TV special plans to rid ‘Exorcist’ house of spirits

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TV special plans to rid ‘Exorcist’ house of spirits

NEW YORK - The Destination America network’s “Exorcism: Live!” on Friday could either turn out to be the scariest pre-Halloween program on television or the ghostly version of Al Capone’s vault. There isn’t much middle ground.

The mostly live, two-hour telecast will culminate in an attempt to rid a suburban St. Louis home of supposed malevolent spirits. The boy who was the subject of the head-turning 1949 exorcism immortalized in William Peter Blatty’s 1971 book, “The Exorcist,” and subsequent movie, briefly lived in the Bel-Nor, Missouri, house.

“This, to me at least, is probably the quintessential American horror story,” said Henry Schleiff, group president at Discovery Communications who oversees the network.

Only three years old, Destination America is available in about half of the nation’s TV homes. It has established a specialty in programs about the paranormal like “Ghost Asylum” and “A Haunting,” and is looking for some major attention.

The exorcism of the boy known as Roland Doe was completed outside of the house, but there’s evidence bad vibes remain there, said Jodi Tovay, who developed the special.

Chip Coffey, a psychic who participates in the show, said the spirits communicated with him when he visited the house, and a picture of Pope Francis was mysteriously ripped from his hand. “This stuff is real,” Coffey said. “This is nothing to play around with.”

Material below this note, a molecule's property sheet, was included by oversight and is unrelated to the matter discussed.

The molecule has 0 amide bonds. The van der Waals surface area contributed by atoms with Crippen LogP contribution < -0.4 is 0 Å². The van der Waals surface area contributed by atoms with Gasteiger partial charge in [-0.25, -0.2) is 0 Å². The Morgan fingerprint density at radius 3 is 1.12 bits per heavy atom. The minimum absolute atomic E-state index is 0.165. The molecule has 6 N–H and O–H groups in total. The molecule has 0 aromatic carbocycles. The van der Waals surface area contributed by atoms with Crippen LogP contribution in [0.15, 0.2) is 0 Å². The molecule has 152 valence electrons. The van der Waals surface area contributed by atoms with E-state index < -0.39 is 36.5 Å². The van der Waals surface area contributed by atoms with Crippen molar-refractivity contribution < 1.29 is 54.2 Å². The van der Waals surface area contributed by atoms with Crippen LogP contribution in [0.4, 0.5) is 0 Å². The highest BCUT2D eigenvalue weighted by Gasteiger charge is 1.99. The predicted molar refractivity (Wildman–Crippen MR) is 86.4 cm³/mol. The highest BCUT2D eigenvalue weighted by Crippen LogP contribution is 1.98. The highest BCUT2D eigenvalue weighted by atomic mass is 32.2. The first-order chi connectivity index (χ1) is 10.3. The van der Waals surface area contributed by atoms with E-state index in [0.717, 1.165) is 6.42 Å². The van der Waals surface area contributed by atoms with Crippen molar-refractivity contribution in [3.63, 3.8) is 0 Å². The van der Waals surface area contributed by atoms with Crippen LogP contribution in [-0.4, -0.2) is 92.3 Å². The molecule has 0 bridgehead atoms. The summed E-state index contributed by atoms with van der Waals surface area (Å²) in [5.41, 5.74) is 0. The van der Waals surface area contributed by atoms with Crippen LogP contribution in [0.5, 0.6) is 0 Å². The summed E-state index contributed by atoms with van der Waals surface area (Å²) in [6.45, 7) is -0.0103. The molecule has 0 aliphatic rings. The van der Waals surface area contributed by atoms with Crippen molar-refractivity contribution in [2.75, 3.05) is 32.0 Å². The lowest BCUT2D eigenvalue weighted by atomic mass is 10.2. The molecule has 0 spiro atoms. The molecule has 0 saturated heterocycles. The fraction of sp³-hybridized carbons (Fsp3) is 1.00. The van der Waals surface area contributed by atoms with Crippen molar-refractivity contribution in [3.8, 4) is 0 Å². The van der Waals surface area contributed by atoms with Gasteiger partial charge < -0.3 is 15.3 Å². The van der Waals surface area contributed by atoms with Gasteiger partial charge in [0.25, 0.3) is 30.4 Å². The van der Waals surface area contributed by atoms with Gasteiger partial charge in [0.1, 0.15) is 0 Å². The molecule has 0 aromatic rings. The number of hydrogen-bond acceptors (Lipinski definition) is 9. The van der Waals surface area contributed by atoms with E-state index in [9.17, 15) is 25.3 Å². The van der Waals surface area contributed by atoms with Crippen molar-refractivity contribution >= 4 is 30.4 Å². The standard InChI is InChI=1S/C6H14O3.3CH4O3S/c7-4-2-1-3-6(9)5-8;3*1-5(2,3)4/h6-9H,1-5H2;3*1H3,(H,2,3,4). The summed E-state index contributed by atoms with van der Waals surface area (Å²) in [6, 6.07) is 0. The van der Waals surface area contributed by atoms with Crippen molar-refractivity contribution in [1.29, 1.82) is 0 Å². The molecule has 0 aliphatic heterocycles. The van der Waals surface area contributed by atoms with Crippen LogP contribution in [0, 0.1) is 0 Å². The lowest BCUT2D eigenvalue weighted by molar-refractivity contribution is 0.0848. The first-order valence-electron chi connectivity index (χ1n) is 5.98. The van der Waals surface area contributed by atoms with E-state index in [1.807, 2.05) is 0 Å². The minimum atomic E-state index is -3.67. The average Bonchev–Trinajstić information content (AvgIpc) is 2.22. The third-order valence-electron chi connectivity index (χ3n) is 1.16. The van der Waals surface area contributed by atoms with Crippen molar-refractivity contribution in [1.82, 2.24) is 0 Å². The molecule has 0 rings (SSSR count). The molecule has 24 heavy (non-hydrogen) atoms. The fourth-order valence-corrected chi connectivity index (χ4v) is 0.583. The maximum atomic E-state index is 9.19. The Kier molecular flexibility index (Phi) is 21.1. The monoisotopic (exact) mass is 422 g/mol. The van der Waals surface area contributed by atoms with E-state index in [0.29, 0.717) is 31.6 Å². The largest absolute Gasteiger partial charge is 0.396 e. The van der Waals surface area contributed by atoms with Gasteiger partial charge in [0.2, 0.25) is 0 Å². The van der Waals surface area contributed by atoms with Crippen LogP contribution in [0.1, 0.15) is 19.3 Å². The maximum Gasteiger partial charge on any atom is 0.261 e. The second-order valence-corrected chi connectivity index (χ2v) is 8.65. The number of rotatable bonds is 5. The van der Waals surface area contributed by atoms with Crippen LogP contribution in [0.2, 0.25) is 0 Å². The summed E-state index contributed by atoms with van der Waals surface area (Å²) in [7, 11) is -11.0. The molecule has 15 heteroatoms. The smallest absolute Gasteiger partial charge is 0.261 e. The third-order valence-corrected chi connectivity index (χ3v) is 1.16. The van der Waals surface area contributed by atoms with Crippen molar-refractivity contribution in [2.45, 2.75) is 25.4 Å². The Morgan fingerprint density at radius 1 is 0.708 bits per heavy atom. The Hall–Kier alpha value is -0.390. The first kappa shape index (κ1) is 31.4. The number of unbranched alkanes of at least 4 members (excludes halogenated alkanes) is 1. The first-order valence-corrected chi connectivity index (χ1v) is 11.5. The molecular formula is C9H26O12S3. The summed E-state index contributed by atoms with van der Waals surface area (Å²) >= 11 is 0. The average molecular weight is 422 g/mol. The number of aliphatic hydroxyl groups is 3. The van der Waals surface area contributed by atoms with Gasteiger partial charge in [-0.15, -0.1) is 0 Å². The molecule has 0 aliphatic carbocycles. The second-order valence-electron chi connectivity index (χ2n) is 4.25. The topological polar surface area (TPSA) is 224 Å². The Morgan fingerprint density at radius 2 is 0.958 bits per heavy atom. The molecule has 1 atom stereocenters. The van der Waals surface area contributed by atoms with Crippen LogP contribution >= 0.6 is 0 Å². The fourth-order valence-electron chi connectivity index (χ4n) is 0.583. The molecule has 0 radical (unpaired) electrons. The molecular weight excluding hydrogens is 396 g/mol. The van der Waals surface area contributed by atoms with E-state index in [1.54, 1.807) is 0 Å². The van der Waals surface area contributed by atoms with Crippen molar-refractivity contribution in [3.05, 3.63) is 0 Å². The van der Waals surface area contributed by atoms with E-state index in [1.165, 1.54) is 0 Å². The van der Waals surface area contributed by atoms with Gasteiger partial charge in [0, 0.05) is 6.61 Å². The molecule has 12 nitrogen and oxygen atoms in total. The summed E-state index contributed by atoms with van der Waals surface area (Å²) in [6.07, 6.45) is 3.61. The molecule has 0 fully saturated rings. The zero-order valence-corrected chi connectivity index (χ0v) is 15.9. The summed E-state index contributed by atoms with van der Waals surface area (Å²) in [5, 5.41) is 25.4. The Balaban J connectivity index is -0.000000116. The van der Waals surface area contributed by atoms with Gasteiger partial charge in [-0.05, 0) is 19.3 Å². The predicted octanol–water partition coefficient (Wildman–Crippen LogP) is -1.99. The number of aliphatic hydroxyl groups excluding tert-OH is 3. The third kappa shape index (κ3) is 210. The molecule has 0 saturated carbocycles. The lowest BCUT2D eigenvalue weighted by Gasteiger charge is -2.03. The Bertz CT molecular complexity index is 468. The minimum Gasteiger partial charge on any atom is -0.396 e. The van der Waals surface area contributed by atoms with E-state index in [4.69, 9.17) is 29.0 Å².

Without that confirmation from Coffey and other psychics that something creepy remains there, Tovay said that Destination America wouldn’t go to the house.

The boy who was the subject of the 1949 exorcism is still alive. Now 80 and living in the Washington, D.C., area, he guards his privacy and declined to participate in the special, Tovay said. Similarly, the people now living in the St. Louis house vacated for the production and would not discuss their own experiences there.

The special will have some pre-produced segments, including stories of past demonic possessions and excerpts from the diary of Doe’s lead exorcist. They’ll show the bed where he was exorcised. The bulk of the show will be a seance to try and communicate with spirits in the house and an effort to try and extricate them. Six TV cameras will be stationed in the house and streamed live online, so second-screen viewers can monitor to see if there’s any activity.

Tovay is well aware that even if it’s true that the house is haunted, the demons aren’t necessarily tied to a TV schedule (9 p.m. EDT).

“I can schedule events, but I can’t schedule demonic activity,” she said. “If that happens, I’m not going to fake it.”

Still, “The Exorcist” story is one of the most frightening she’s ever heard and just retelling it should provide a few chills.

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